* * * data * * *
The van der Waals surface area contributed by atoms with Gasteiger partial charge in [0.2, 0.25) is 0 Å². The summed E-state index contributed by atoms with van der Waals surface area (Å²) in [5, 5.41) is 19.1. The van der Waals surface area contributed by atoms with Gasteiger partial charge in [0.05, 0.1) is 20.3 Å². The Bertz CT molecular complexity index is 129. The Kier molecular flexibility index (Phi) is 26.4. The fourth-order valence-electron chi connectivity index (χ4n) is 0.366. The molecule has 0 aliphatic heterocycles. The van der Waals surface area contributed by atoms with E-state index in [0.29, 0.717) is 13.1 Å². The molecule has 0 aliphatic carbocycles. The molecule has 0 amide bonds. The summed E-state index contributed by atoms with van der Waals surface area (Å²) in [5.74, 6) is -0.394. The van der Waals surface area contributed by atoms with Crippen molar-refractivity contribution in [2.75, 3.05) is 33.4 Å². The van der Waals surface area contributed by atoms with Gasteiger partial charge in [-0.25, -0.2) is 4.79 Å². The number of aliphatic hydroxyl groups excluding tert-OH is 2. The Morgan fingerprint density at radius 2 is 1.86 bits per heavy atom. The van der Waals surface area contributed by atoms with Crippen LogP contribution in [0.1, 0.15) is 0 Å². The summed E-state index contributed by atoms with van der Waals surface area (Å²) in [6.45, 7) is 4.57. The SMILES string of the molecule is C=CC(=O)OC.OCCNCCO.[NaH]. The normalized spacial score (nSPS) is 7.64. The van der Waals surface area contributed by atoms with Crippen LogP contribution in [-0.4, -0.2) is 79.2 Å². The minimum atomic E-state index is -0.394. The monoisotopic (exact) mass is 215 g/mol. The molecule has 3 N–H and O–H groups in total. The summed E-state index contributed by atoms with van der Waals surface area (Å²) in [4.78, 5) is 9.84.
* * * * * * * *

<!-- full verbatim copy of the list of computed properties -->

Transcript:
The van der Waals surface area contributed by atoms with Gasteiger partial charge in [0.2, 0.25) is 0 Å². The summed E-state index contributed by atoms with van der Waals surface area (Å²) in [5, 5.41) is 19.1. The van der Waals surface area contributed by atoms with Gasteiger partial charge in [0.05, 0.1) is 20.3 Å². The Bertz CT molecular complexity index is 129. The Kier molecular flexibility index (Phi) is 26.4. The fourth-order valence-electron chi connectivity index (χ4n) is 0.366. The molecule has 0 aliphatic heterocycles. The van der Waals surface area contributed by atoms with E-state index in [0.29, 0.717) is 13.1 Å². The molecule has 0 aliphatic carbocycles. The molecule has 0 amide bonds. The summed E-state index contributed by atoms with van der Waals surface area (Å²) in [5.74, 6) is -0.394. The van der Waals surface area contributed by atoms with Crippen molar-refractivity contribution in [2.75, 3.05) is 33.4 Å². The van der Waals surface area contributed by atoms with Gasteiger partial charge in [-0.25, -0.2) is 4.79 Å². The number of aliphatic hydroxyl groups excluding tert-OH is 2. The Morgan fingerprint density at radius 2 is 1.86 bits per heavy atom. The van der Waals surface area contributed by atoms with Crippen LogP contribution in [0.1, 0.15) is 0 Å². The summed E-state index contributed by atoms with van der Waals surface area (Å²) in [6.45, 7) is 4.57. The SMILES string of the molecule is C=CC(=O)OC.OCCNCCO.[NaH]. The normalized spacial score (nSPS) is 7.64. The van der Waals surface area contributed by atoms with Crippen LogP contribution in [-0.4, -0.2) is 79.2 Å². The minimum atomic E-state index is -0.394. The monoisotopic (exact) mass is 215 g/mol. The molecule has 3 N–H and O–H groups in total. The summed E-state index contributed by atoms with van der Waals surface area (Å²) in [4.78, 5) is 9.84.